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1 Singapore as a Global Logistics Hub Presented by BG Tay Lim Heng, Chief Executive, Maritime and Port Authority of Singapore 25 November 2008 International.

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Presentation on theme: "1 Singapore as a Global Logistics Hub Presented by BG Tay Lim Heng, Chief Executive, Maritime and Port Authority of Singapore 25 November 2008 International."— Presentation transcript:

1 1 Singapore as a Global Logistics Hub Presented by BG Tay Lim Heng, Chief Executive, Maritime and Port Authority of Singapore 25 November 2008 International Ports Seminar, Brasilia, Brazil

2 Maritime and Port Authority of Singapore 2 Global Connectivity Singapore

3 Maritime and Port Authority of Singapore 3 Overview of Logistics in Singapore Logistics Singapores Economy Port Infrastructure Good Connectivity Efficient Customs

4 Maritime and Port Authority of Singapore 4 Singapores Logistics Sector –Significant contributor to economy 9.4% of GDP 180,000 workers; 9,200 establishments –Key enabler of mfg & trading sectors Innovative, effective supply chain solutions to serve global markets –Worlds largest port 200 shipping lines to more than 600 ports in 123 countries –Asias 5th largest cargo airport >4,300 flights/week to 190 cities in 50 countries –21 of the worlds top 25 3PLs

5 Maritime and Port Authority of Singapore 5 Maritime Logistics in Singapore Maritime Logistics Sector Infrastructure Technology Education & Training

6 Maritime and Port Authority of Singapore 6 Building Infrastructure Expansion and Upgrading of Pasir Panjang Terminal: Phase 3 and 4 => additional 14 mil TEUs Increase in total handling capacity from 32.1 million to 50.3 million TEUs One-stop solutions e.g. 80 ha Chemical Logistics Hub, Fresh Hub and Air Cargo Express Hub

7 Maritime and Port Authority of Singapore 7 Developing Technology Development of WIreless-broadband-access for SEaPORT (WISEPORT) Facilitates ship-to-shore communication + speeds up transactions TradeXchange One-stop online portal for all trade-related transactions with regulatory authorities Radio Frequency Identification (RFID)

8 Maritime and Port Authority of Singapore 8 Developing Manpower Resources Maritime Cluster Fund (MCF) Promotes manpower development 760 companies trained > 3,000 employees in maritime education & training programmes Collaborations with Singapore Maritime Academy, Logistics Institute of Asia Pacific (TLI-AP) => Research and tertiary education

9 Maritime and Port Authority of Singapore 9 Key Challenges Higher standard for excellence Increasing number of competitors e.g. China, India, ASEAN countries Constraints in land capacity and manpower resources China Shanghai, Hong Kong, Shenzhen Port Klang, Tanjung Pelepas, Laem Chabang, Tanjung Priok Mumbai, Jawaharlal Nehru, Chennai India ASEAN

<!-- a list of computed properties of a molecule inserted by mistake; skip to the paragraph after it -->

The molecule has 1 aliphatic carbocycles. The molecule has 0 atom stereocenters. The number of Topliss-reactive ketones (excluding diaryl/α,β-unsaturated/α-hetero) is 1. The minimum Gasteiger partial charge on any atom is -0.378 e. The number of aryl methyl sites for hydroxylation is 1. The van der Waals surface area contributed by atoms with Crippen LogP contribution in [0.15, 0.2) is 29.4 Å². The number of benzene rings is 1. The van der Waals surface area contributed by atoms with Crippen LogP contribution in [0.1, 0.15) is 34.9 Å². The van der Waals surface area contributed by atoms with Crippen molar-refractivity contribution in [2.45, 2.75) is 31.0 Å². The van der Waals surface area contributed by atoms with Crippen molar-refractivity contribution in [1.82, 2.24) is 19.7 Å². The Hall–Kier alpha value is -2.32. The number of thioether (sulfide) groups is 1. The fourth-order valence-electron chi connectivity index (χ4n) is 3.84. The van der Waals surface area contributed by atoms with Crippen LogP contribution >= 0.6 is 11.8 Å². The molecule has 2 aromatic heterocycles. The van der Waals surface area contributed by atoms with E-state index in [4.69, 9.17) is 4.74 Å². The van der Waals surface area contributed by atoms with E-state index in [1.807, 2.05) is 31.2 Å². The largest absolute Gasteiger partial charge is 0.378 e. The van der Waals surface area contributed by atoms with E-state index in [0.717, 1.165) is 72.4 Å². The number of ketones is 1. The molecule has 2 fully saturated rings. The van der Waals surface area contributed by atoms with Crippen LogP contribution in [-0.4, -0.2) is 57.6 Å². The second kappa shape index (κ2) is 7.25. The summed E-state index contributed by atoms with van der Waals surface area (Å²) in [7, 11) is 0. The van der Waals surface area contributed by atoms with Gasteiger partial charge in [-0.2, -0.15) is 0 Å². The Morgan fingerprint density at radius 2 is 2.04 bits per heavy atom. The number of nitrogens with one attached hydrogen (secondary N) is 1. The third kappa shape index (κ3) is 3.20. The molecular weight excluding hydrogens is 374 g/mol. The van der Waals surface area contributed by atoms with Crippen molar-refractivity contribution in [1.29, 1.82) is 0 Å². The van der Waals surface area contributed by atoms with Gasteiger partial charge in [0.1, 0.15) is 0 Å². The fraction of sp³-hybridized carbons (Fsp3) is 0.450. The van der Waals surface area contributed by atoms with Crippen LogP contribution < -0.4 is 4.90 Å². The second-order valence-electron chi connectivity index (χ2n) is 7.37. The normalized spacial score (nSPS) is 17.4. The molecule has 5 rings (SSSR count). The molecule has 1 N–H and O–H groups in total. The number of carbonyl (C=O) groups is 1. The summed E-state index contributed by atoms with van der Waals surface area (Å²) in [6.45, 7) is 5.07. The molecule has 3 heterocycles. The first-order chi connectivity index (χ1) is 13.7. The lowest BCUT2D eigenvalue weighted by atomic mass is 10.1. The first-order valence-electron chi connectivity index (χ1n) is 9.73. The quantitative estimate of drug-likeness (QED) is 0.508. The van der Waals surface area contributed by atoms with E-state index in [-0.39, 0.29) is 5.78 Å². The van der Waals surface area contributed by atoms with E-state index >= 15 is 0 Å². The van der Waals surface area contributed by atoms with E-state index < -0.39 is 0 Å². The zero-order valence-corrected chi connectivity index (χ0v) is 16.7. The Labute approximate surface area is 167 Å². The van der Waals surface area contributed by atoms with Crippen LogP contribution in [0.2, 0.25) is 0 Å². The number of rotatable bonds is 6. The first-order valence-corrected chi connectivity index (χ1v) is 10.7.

10 Maritime and Port Authority of Singapore 10 Looking Forward Singapore as an international maritime centre, full suite of maritime services; > 100 international shipping groups conducting variety of business activities Shippers Other Logistics Services Wholesale/Retail Of Marine Equipment / Accessories Shipbuilding & Repair Offshore Material Suppliers Labour Suppliers Cargo / Passenger Terminals Ship Chandlers Ship Bunkering Inland Water Transport Storage & Warehousing Importers Petro-chemicals Other Transport/Freight Forwarding Maritime Logistics & Supporting Services Ship Broking & Chartering Services Education and Training Maritime Related R&D / IT Government Agencies Class Societies & Marine Surveying Maritime Related Finance Maritime Legal Insurance, Reinsurance & P&I Ship Management Shipping Lines / Ship Owners Cruises Ship Agency PORT SHIPPING MARINE & OFFSHORE Exploration SERVICES

11 Maritime and Port Authority of Singapore 11 Looking Forward Need to deepen integrated logistics capabilities e.g. chemicals and pharmaceutical sectors Development of next generation of supply chain solutions e.g. FA optimizaion A global supply chain perspective

12 Maritime and Port Authority of Singapore 12 Looking Forward Supply Chain Security –IMOs ISPS Code –WCOs SAFE Framework of Standards –USs Container Security Initiative –Singapore Customs Secure Trade Partnership To ensure Singapore is a secure node in global supply chain Mutual Recognition Agreements as part of international network of secure supply chains

13 Maritime and Port Authority of Singapore 13Conclusion Many challenges ahead –Global Financial Crisis –Changes in international trade dynamics –Need to be nimble and react quickly to stay viable –Possible review of existing structures and operations –Opportunities to learn and collaborate

14 14 The End


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